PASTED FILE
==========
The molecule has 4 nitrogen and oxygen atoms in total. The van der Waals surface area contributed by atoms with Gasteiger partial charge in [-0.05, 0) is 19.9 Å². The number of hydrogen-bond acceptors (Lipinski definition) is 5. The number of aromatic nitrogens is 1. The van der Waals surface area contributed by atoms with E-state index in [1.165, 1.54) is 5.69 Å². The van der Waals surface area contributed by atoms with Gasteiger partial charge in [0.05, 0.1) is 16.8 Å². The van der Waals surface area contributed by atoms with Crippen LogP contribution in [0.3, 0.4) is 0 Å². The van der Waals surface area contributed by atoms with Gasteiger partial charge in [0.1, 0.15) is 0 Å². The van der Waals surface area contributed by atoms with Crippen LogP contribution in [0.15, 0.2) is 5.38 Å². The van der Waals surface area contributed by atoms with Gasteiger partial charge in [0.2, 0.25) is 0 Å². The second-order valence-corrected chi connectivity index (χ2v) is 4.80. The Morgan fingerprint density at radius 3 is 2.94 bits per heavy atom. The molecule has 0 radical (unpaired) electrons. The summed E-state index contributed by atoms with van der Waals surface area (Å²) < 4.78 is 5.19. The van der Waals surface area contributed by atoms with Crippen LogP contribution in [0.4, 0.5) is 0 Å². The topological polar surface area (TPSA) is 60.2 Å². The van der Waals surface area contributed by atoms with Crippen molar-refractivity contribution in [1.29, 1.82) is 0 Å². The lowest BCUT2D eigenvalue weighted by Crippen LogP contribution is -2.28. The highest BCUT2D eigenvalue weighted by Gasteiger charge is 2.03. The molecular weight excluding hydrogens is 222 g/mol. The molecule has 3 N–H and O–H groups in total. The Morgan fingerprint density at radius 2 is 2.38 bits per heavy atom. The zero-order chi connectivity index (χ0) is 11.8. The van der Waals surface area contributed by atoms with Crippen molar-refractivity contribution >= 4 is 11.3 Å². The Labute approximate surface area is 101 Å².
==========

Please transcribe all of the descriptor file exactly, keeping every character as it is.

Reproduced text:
The molecule has 4 nitrogen and oxygen atoms in total. The van der Waals surface area contributed by atoms with Gasteiger partial charge in [-0.05, 0) is 19.9 Å². The number of hydrogen-bond acceptors (Lipinski definition) is 5. The number of aromatic nitrogens is 1. The van der Waals surface area contributed by atoms with E-state index in [1.165, 1.54) is 5.69 Å². The van der Waals surface area contributed by atoms with Gasteiger partial charge in [0.05, 0.1) is 16.8 Å². The van der Waals surface area contributed by atoms with Crippen LogP contribution in [0.3, 0.4) is 0 Å². The van der Waals surface area contributed by atoms with Gasteiger partial charge in [0.1, 0.15) is 0 Å². The van der Waals surface area contributed by atoms with Crippen LogP contribution in [0.15, 0.2) is 5.38 Å². The van der Waals surface area contributed by atoms with Gasteiger partial charge in [0.2, 0.25) is 0 Å². The second-order valence-corrected chi connectivity index (χ2v) is 4.80. The Morgan fingerprint density at radius 3 is 2.94 bits per heavy atom. The molecule has 0 radical (unpaired) electrons. The summed E-state index contributed by atoms with van der Waals surface area (Å²) < 4.78 is 5.19. The van der Waals surface area contributed by atoms with Crippen LogP contribution in [0.4, 0.5) is 0 Å². The topological polar surface area (TPSA) is 60.2 Å². The van der Waals surface area contributed by atoms with Crippen molar-refractivity contribution in [1.29, 1.82) is 0 Å². The lowest BCUT2D eigenvalue weighted by Crippen LogP contribution is -2.28. The highest BCUT2D eigenvalue weighted by Gasteiger charge is 2.03. The molecular weight excluding hydrogens is 222 g/mol. The molecule has 3 N–H and O–H groups in total. The Morgan fingerprint density at radius 2 is 2.38 bits per heavy atom. The zero-order chi connectivity index (χ0) is 11.8. The van der Waals surface area contributed by atoms with Crippen molar-refractivity contribution >= 4 is 11.3 Å². The Labute approximate surface area is 101 Å².